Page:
I had great hands, and ran great routes, but was just a step or two slow.  The bump and run was just becomming popular among defensive backs, and it took pure speed to combat those tactics, which I didn’t have.

I think if we would have thought of multiple reciever sets and motion by the recievers, my career would have been prolonged somewhere …. although probably not in Pittsburgh, as Stallworth and Swan were about to arrive.

Who were some of the toughest guys you lined up against – both in practice and on game days?

Mike Curtis was the toughest, Pat Fisher was the meanest

You came to Pittsburgh the first year of Chuck Noll’s time there. What did you notice about how players adapted to his coaching style, and what were your thoughts of him that season?

Chuck Noll was the defensive co-ordinator in Baltimore the whole time I was there.  He brought Don Shula’s offensive playbook, verbatum, with him to Pittsburgh.  It was a rather complicated offense and I was just beginning to get a handle on it after two seasons and three training camps.

I arrived in Pittsburgh right after our last pre-season game and a week before the first regular season game, and I recall that nobody including the assistant coaches knew the plays.  We were practicing at the fairgrounds on a field that my high school team wouldn’t have practiced on, Three Rivers stadium was under construction, and we were to play our home games at Pitt stadium, and I really felt that I had taken a really big step backward comming from a Super Bowl team in Baltimore to a rather dis-organized situation in Pittsburgh.

Chuck Noll wasn’t a real nice or endearing man at that time, but winning and success breeds respect, and he certainly did achieve that.

How big of a role did humor play on that Steelers team and who were some of the guys that were the biggest characters on that team? What made them so – any examples?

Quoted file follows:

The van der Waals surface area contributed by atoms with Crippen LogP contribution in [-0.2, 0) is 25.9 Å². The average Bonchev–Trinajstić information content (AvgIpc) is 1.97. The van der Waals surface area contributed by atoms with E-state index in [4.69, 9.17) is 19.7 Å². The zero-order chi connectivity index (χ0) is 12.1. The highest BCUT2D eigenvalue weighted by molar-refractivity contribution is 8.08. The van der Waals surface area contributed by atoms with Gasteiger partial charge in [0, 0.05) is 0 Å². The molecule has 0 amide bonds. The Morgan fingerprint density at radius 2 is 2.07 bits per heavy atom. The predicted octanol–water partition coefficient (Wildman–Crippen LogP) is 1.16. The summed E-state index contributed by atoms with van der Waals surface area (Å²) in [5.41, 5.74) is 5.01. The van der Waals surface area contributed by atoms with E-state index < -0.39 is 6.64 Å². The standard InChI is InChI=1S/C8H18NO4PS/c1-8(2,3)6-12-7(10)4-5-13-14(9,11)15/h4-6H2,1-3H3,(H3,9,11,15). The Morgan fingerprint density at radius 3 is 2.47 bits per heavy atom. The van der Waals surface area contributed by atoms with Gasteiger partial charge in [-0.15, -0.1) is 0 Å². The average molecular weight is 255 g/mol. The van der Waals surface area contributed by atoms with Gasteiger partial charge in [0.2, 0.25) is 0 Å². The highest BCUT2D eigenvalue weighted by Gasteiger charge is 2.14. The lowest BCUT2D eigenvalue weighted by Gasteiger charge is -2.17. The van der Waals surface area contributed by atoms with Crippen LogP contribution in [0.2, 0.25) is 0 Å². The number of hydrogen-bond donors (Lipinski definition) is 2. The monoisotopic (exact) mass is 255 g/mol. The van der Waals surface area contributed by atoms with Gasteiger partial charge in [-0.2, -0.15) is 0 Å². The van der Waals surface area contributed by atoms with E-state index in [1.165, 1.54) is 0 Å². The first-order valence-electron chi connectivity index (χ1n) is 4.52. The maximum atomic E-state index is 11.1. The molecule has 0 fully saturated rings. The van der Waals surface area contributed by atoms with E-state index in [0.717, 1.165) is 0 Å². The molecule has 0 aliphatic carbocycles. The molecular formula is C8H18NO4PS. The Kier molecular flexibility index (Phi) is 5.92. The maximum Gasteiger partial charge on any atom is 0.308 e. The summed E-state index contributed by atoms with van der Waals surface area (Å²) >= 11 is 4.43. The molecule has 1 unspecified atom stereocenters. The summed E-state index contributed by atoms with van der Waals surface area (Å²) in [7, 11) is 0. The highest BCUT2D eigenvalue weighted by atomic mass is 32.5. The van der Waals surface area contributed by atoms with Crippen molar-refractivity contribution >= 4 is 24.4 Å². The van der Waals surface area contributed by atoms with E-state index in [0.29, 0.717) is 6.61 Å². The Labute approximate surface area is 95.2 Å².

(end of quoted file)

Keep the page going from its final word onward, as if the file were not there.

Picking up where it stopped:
There really wasn’t much humor or much reason for it on a 1 – 13 team.  I don’t remember laughing very often that season.  I had never been on a losing team before in any sport, and it was a new experience

You stopped playing after the ’69 season. What prompted that decision?

After the 1969 season, I was traded to San Diego.  Lance Alworth, and Gary Garrison were still in their prime, and they had just drafted a reciever in the first and third rounds (Billy Parks and Walker Gillette) plus 1970 was the first NFLPA strike, which lasted about halfway through training camp.   I just didn’t have much of a chance, and was released just before the first preseason game.

I caught on with a minor league team in Pottstown, Pa and had a wonderful season leading the league in scoring, and finishing 2nd in receptions, and was the leagues most valuable offensive player.  No NFL team seemed interested in 1971, so I signed with the Vancouver BC Lions, but broke an arm in our first preseason game.  two years and three operations later, I finally was out of the cast, but golf was becomming a greater lure than football, and my life headed in that direction.

Are the NFL and NFLPA doing enough for retired players, in your opinion?

Don’t get me started on the NFLPA or it’s multi-millionaire members… rather sore spot !!!